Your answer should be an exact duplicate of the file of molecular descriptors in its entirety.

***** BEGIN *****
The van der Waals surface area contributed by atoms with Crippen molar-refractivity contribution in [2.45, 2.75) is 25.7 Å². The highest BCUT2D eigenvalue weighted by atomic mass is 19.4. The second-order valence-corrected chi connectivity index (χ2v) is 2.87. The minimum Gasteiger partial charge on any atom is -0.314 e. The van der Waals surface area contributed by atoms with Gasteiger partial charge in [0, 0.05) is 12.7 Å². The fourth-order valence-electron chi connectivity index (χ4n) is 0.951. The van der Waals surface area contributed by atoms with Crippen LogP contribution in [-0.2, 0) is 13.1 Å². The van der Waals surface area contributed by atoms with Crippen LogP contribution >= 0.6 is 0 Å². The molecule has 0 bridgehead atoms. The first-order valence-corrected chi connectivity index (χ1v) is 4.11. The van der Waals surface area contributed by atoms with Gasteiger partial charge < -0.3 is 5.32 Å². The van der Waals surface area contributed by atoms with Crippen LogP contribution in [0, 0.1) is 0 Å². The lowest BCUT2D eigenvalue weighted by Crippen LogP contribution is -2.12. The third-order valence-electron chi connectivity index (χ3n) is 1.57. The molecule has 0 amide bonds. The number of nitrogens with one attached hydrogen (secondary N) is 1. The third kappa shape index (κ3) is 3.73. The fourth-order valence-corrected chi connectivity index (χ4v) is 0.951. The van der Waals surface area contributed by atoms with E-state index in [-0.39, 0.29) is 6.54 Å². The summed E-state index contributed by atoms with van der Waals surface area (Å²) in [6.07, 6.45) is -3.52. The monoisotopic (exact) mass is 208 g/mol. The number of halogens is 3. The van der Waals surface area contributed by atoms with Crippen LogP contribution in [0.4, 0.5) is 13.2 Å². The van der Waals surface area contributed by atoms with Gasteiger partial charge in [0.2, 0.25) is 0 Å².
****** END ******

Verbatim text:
The van der Waals surface area contributed by atoms with Crippen molar-refractivity contribution in [2.45, 2.75) is 25.7 Å². The highest BCUT2D eigenvalue weighted by atomic mass is 19.4. The second-order valence-corrected chi connectivity index (χ2v) is 2.87. The minimum Gasteiger partial charge on any atom is -0.314 e. The van der Waals surface area contributed by atoms with Gasteiger partial charge in [0, 0.05) is 12.7 Å². The fourth-order valence-electron chi connectivity index (χ4n) is 0.951. The van der Waals surface area contributed by atoms with Crippen LogP contribution in [-0.2, 0) is 13.1 Å². The van der Waals surface area contributed by atoms with Crippen LogP contribution >= 0.6 is 0 Å². The molecule has 0 bridgehead atoms. The first-order valence-corrected chi connectivity index (χ1v) is 4.11. The van der Waals surface area contributed by atoms with Gasteiger partial charge < -0.3 is 5.32 Å². The van der Waals surface area contributed by atoms with Crippen LogP contribution in [0, 0.1) is 0 Å². The lowest BCUT2D eigenvalue weighted by Crippen LogP contribution is -2.12. The third-order valence-electron chi connectivity index (χ3n) is 1.57. The molecule has 0 amide bonds. The number of nitrogens with one attached hydrogen (secondary N) is 1. The third kappa shape index (κ3) is 3.73. The fourth-order valence-corrected chi connectivity index (χ4v) is 0.951. The van der Waals surface area contributed by atoms with E-state index in [-0.39, 0.29) is 6.54 Å². The summed E-state index contributed by atoms with van der Waals surface area (Å²) in [6.07, 6.45) is -3.52. The monoisotopic (exact) mass is 208 g/mol. The number of halogens is 3. The van der Waals surface area contributed by atoms with Crippen LogP contribution in [0.4, 0.5) is 13.2 Å². The van der Waals surface area contributed by atoms with Gasteiger partial charge in [0.2, 0.25) is 0 Å².